After final exams end in May, some students may be more interested in summer vacation than political primaries, while others will still find a way to cast their vote.
With the recent Texas redistricting battle delaying the 2012 Texas primary elections for the presidential election to late May, student voting turnout may decrease. Even if students are out of town, however, voting can still be possible by requesting their ballots by mail, said Mary Fero, spokeswoman for the Travis County Clerk’s Elections Division. There have been reports that the primary will take place on May 29, Fero said. If this becomes the official date, early voting would begin on May 14, which is probably after most students’ semesters finish, but nonetheless, they have options that allow them to participate in voting.
“Any voter who is out of their registered county can request a ballot by mail, so the law provides some options there,” Fero said. “Students who aren’t registered in Austin have the option of voting in their hometown precinct or county.”
Paul Theobald, UT Votes spokesman and government and philosophy senior, said the earliest date to plan on Texas primaries is May 29, but even that date is not set, because of lack of consensus among the parties involved.
“Changing the schedule will most certainly affect the student population, as uncertainty leads to distraction and a smaller turnout,” Theobald said. “If it is moved to after school ends, many of the students who are registered to vote here may travel, or go home or be in a ‘summer mindset’ which would lessen the turnout.”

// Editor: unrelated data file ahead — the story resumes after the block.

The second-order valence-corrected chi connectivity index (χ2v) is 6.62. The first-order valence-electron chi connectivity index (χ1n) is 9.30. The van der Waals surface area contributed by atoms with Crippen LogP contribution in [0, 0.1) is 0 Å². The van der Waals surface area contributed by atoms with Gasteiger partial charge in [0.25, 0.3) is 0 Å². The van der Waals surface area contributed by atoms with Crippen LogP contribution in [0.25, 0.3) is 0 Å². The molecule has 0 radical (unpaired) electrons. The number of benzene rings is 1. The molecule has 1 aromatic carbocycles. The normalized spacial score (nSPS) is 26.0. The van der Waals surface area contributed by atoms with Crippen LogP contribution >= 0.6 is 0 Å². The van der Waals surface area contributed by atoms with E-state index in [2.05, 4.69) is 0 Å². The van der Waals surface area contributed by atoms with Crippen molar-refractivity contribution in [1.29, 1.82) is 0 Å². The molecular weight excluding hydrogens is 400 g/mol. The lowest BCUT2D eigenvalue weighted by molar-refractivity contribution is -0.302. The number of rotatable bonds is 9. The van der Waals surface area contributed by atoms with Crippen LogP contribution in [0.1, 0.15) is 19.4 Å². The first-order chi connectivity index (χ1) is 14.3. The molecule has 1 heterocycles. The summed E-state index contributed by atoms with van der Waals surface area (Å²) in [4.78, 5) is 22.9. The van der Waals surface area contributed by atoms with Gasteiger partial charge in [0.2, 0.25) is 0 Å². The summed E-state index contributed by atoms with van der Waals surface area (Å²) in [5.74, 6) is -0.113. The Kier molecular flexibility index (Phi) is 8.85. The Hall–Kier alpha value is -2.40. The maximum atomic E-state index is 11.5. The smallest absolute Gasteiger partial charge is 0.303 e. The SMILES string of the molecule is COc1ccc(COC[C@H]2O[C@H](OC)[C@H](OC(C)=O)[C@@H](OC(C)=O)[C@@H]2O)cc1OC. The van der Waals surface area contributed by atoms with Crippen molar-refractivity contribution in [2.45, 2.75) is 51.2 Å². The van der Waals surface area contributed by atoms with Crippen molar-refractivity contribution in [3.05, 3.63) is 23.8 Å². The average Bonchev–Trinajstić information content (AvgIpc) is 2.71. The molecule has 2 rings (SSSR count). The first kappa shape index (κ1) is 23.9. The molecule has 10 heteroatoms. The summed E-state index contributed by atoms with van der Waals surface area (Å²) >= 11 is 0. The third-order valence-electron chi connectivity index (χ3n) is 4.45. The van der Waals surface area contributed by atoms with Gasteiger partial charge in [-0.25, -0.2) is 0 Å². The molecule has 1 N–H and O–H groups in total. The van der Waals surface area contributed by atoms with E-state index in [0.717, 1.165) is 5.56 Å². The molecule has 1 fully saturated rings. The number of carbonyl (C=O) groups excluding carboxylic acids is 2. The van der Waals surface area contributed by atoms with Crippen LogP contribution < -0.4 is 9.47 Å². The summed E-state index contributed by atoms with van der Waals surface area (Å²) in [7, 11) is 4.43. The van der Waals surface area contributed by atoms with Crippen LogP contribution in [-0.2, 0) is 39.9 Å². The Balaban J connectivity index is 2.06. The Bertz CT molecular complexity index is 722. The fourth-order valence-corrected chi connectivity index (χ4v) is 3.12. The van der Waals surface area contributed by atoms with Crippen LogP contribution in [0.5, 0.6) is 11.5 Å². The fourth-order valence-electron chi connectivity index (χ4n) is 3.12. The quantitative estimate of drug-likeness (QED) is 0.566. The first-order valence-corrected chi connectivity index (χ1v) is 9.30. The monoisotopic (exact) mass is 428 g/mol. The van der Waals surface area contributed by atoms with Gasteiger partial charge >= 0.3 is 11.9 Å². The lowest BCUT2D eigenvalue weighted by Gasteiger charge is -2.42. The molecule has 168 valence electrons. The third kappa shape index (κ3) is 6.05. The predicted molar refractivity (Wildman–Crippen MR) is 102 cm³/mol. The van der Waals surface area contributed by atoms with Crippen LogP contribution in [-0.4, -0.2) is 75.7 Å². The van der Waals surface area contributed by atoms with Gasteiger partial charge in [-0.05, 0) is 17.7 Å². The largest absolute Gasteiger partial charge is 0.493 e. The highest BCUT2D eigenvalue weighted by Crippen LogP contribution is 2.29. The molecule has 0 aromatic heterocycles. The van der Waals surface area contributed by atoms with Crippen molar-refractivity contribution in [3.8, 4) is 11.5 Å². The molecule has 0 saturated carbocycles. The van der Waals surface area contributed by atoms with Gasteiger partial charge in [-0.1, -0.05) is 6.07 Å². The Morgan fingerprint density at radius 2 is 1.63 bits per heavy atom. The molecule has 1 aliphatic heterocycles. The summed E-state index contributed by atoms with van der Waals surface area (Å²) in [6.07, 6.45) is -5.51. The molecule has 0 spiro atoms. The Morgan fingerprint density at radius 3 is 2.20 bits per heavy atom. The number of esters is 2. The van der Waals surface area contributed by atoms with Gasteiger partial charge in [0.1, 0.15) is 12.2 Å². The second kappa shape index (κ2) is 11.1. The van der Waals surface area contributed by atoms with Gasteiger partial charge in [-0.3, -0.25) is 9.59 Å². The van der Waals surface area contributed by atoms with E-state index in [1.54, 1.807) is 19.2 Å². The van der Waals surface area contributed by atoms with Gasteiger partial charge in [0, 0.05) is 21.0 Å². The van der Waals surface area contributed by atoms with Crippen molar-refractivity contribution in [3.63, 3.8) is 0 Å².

President of University Democrats Huey Fischer said students are going to be disenfranchised because the primaries are after finals.
“We expect numbers to drop significantly,” Fischer said. “The mission of political groups on campus like UDems and College Republicans is to turn out the youth vote. This news makes it extremely difficult to achieve that.”
Kathleen Wong, vice president of College Republicans at Texas, said voting is a civic duty to all citizens and students should take the time to vote whether the election is held during a time of convenience or not.
“I do believe, those who feel invested in the political world will be more likely to be out there voting despite certain conditions,” Wong said.
Printed on Friday, February 17, 2012 as: Late primary may reduce student votes